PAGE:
Health & Fitness

Alcoholism can be treated through therapy and medication

In the United States, about 16.6 million adults have an alcohol-use disorder, and alcohol-related death is the third-leading cause of preventable death in the United States, with approximately 88,000 patients dying annually. Mid to late teenage years are the most vulnerable for developing an alcohol disorder.

Chronic exposure to alcohol causes significant changes in brain functions. Key features of alcohol dependence include compulsive consumption, craving alcohol and tolerance and withdrawal symptoms. Loved ones who suspect an alcohol issue should monitor family or friends for behavioral, psychological and physical manifestations of alcohol dependence.

Behavioral manifestations involve consuming more alcohol for longer periods of time than planned; neglecting work, school and family; and consuming alcohol despite having problems that will be aggravated by alcohol. Alcohol-dependent individuals may also undertake activities with high potential for harm, such as driving under the influence, becoming violent or having recurrent social and interpersonal problems.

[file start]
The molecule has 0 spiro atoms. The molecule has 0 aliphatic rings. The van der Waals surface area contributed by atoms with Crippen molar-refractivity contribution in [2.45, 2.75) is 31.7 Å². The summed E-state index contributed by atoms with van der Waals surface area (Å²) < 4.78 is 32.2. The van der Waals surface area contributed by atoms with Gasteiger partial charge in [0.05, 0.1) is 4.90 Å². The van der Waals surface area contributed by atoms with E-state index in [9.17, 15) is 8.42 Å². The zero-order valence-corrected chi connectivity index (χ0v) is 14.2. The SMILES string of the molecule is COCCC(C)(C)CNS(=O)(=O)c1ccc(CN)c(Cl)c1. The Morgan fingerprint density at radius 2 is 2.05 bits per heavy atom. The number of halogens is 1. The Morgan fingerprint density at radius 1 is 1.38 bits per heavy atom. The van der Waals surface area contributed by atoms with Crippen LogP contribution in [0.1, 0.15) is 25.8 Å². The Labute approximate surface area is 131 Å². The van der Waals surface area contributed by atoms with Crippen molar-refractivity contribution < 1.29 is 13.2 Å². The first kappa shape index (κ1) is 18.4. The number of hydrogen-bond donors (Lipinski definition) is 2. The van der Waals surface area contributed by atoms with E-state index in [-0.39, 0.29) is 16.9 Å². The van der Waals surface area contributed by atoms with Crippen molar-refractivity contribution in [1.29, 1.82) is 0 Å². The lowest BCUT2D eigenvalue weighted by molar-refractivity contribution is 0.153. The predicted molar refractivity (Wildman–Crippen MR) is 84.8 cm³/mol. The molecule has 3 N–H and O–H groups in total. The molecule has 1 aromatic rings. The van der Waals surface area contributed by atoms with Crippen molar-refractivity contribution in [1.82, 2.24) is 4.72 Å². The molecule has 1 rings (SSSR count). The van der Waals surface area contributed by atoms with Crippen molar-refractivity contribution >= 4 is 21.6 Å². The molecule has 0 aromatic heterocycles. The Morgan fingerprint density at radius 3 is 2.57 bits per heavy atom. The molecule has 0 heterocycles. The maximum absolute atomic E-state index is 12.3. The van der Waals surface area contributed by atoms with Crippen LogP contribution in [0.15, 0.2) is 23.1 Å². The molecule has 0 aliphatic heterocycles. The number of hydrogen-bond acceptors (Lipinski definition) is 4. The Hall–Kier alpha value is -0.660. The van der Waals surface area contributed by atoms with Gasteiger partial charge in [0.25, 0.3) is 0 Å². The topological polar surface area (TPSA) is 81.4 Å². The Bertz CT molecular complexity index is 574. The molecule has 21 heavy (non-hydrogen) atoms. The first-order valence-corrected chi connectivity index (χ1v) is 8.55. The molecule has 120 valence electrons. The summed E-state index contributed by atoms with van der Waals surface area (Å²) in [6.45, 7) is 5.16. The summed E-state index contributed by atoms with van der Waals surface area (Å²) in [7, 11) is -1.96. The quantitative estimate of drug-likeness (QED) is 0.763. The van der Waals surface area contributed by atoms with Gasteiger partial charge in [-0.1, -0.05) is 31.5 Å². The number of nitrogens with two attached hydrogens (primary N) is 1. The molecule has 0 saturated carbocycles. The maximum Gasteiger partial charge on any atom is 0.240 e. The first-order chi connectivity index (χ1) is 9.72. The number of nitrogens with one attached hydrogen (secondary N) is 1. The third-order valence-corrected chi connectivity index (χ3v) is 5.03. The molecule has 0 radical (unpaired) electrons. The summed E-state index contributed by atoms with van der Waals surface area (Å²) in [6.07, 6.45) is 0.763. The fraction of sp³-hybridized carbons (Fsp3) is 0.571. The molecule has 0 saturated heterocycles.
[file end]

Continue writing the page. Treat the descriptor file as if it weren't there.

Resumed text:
Psychological symptoms include intense craving and persistent preoccupation and desire to consume alcohol.

Physical signs include developing tolerance, which is the need to increase the alcohol consumed to feel the same effect. Alcoholism also can induce depression, anxiety, severe sleep problems, sexual dysfunction, memory loss and dementia. Those with alcohol dependency may exhibit signs of withdrawal when not drinking.

Contrary to common belief, alcoholism treatment is effective. People with alcohol dependency are as likely to follow treatment recommendations and improve as those with other chronic diseases such as diabetes and hypertension. Several forms of effective psychotherapies have been developed, and four medications — surprisingly under prescribed — are approved in the United States for the treatment of alcoholism.

If you or a loved one are experiencing alcohol dependency, seek expert help immediately.

Dr. Ihsan Salloum is chief of the Division of Substance & Alcohol Abuse at UHealth — the University of Miami Health System. UHealth is the premiere provider of acute and complex mental health services and research in South Florida. To learn more, visit